Earlier this month, the Government confirmed that it would temporarily be lifting the restriction on Sunday opening hours for large shops during the Olympic and Paralympic Games. Although it is a temporary move, employers still need to plan ahead and consider what they should do if their staff wish to opt out of Sunday working.
For most employees, whether or not they can be required to work on Sundays depends on their contract of employment. However, there are special rules for shop and betting workers. "Protected" shop and betting workers cannot be required to work on Sundays, while "non-protected" workers can opt out of Sunday working.
What is a "protected" shop or betting worker?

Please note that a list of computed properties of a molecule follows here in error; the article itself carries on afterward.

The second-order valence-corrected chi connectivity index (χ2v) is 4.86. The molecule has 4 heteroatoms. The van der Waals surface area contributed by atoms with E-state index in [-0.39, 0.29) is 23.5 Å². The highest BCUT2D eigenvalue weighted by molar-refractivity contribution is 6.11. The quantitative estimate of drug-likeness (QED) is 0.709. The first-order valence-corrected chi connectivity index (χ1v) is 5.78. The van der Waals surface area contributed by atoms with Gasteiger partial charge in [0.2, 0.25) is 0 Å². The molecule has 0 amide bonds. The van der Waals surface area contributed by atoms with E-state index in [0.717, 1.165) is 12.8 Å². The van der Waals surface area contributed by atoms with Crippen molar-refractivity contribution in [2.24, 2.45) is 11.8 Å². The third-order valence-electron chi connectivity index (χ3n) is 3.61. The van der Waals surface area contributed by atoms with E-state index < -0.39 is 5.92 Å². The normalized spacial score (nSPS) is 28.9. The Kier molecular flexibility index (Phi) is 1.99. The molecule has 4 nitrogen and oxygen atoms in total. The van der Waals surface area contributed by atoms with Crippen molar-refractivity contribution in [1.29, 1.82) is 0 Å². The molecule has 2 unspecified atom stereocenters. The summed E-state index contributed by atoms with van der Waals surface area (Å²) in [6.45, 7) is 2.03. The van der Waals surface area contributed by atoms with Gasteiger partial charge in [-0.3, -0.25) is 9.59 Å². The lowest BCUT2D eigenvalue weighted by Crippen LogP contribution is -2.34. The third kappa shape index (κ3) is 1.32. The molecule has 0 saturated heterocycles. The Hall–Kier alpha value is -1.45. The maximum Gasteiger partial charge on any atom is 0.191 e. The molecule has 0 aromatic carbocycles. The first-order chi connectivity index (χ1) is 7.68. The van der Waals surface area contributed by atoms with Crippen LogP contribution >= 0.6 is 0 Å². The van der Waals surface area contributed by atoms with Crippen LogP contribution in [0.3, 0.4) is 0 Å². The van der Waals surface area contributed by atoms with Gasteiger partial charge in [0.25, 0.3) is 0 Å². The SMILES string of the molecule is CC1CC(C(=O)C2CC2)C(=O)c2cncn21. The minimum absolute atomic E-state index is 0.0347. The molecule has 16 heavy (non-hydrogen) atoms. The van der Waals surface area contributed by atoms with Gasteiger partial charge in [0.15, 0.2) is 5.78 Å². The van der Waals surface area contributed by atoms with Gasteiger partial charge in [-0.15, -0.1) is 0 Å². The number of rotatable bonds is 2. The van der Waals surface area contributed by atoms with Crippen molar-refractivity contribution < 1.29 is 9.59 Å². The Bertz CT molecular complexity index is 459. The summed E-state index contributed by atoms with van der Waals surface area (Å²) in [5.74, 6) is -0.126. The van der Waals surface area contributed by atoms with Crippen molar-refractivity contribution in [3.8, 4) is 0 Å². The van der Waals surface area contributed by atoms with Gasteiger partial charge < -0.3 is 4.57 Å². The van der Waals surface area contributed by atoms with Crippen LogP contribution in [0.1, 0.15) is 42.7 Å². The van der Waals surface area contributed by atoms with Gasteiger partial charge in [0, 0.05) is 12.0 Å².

Can non-protected shop or betting workers opt out of Sunday working?
Notice to opt out of Sunday working temporarily reduced
The Sunday Trading Act 1994 restricts the Sunday trading hours of large shops to six hours between 10am and 6pm.
This restriction is being lifted for eight Sundays during the Olympic and Paralympic Games: from Sunday 22 July to Sunday 9 September inclusive. Because of this, the Government is temporarily shortening the notice that shop workers in these shops have to give to opt out of Sunday working.
What special arrangements have been put in place for shop workers in large shops to opt out of Sunday working during the Olympics and Paralympics period?
Timing of notice to opt out of all eight Olympics Sundays
The temporary change to the notice period will apply where the employee's notice is given between 1 May and 9 July. Depending on when the notice is given during this time, the employee's opt-out of Sunday working will cover all or just some of the eight Sundays during the Olympic and Paralympic Games.
From which Sunday will an employee's opt-out apply?